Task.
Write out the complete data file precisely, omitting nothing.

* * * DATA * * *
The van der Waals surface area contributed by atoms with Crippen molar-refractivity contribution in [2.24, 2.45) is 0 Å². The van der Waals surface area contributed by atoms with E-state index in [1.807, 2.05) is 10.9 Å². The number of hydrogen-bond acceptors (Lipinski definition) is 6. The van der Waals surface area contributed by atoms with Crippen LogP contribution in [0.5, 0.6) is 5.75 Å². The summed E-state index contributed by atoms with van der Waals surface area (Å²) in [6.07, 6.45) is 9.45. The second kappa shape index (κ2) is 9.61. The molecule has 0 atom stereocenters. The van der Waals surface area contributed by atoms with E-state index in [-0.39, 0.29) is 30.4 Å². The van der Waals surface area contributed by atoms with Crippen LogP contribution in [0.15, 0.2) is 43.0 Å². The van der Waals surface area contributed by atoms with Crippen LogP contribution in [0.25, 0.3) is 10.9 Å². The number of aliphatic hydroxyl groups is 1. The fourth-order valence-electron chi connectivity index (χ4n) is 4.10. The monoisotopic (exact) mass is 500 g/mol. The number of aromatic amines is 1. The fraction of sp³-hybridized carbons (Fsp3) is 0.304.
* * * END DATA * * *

The van der Waals surface area contributed by atoms with Crippen molar-refractivity contribution in [2.24, 2.45) is 0 Å². The van der Waals surface area contributed by atoms with E-state index in [1.807, 2.05) is 10.9 Å². The number of hydrogen-bond acceptors (Lipinski definition) is 6. The van der Waals surface area contributed by atoms with Crippen LogP contribution in [0.5, 0.6) is 5.75 Å². The summed E-state index contributed by atoms with van der Waals surface area (Å²) in [6.07, 6.45) is 9.45. The second kappa shape index (κ2) is 9.61. The molecule has 0 atom stereocenters. The van der Waals surface area contributed by atoms with E-state index in [-0.39, 0.29) is 30.4 Å². The van der Waals surface area contributed by atoms with Crippen LogP contribution in [0.15, 0.2) is 43.0 Å². The van der Waals surface area contributed by atoms with Crippen LogP contribution in [0.25, 0.3) is 10.9 Å². The number of aliphatic hydroxyl groups is 1. The fourth-order valence-electron chi connectivity index (χ4n) is 4.10. The monoisotopic (exact) mass is 500 g/mol. The number of aromatic amines is 1. The fraction of sp³-hybridized carbons (Fsp3) is 0.304.